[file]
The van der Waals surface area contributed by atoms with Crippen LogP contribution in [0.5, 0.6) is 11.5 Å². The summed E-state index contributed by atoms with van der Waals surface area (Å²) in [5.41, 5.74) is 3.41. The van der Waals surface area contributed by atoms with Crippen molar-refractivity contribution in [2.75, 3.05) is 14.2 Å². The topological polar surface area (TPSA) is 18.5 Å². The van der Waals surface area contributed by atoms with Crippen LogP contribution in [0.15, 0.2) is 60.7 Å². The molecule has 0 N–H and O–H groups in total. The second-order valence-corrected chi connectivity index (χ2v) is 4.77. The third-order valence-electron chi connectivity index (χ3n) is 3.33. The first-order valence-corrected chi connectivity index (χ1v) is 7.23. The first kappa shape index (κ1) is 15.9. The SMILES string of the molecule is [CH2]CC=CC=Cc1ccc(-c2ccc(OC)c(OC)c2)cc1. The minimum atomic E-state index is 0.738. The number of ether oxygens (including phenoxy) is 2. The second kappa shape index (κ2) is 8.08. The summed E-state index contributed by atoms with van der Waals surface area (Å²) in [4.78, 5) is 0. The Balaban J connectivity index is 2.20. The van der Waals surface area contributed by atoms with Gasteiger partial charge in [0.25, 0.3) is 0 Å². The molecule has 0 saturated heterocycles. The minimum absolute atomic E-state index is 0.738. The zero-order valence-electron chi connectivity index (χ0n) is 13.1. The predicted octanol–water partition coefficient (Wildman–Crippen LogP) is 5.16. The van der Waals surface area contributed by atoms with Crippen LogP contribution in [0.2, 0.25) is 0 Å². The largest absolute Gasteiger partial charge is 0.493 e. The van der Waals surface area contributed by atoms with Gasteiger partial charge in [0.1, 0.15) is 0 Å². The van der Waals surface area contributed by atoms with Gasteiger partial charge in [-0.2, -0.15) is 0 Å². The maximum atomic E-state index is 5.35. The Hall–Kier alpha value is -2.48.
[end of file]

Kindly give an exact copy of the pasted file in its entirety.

The van der Waals surface area contributed by atoms with Crippen LogP contribution in [0.5, 0.6) is 11.5 Å². The summed E-state index contributed by atoms with van der Waals surface area (Å²) in [5.41, 5.74) is 3.41. The van der Waals surface area contributed by atoms with Crippen molar-refractivity contribution in [2.75, 3.05) is 14.2 Å². The topological polar surface area (TPSA) is 18.5 Å². The van der Waals surface area contributed by atoms with Crippen LogP contribution in [0.15, 0.2) is 60.7 Å². The molecule has 0 N–H and O–H groups in total. The second-order valence-corrected chi connectivity index (χ2v) is 4.77. The third-order valence-electron chi connectivity index (χ3n) is 3.33. The first-order valence-corrected chi connectivity index (χ1v) is 7.23. The first kappa shape index (κ1) is 15.9. The SMILES string of the molecule is [CH2]CC=CC=Cc1ccc(-c2ccc(OC)c(OC)c2)cc1. The minimum atomic E-state index is 0.738. The number of ether oxygens (including phenoxy) is 2. The second kappa shape index (κ2) is 8.08. The summed E-state index contributed by atoms with van der Waals surface area (Å²) in [4.78, 5) is 0. The Balaban J connectivity index is 2.20. The van der Waals surface area contributed by atoms with Gasteiger partial charge in [0.25, 0.3) is 0 Å². The molecule has 0 saturated heterocycles. The minimum absolute atomic E-state index is 0.738. The zero-order valence-electron chi connectivity index (χ0n) is 13.1. The predicted octanol–water partition coefficient (Wildman–Crippen LogP) is 5.16. The van der Waals surface area contributed by atoms with Crippen LogP contribution in [0.2, 0.25) is 0 Å². The largest absolute Gasteiger partial charge is 0.493 e. The van der Waals surface area contributed by atoms with Gasteiger partial charge in [0.1, 0.15) is 0 Å². The van der Waals surface area contributed by atoms with Gasteiger partial charge in [-0.2, -0.15) is 0 Å². The maximum atomic E-state index is 5.35. The Hall–Kier alpha value is -2.48.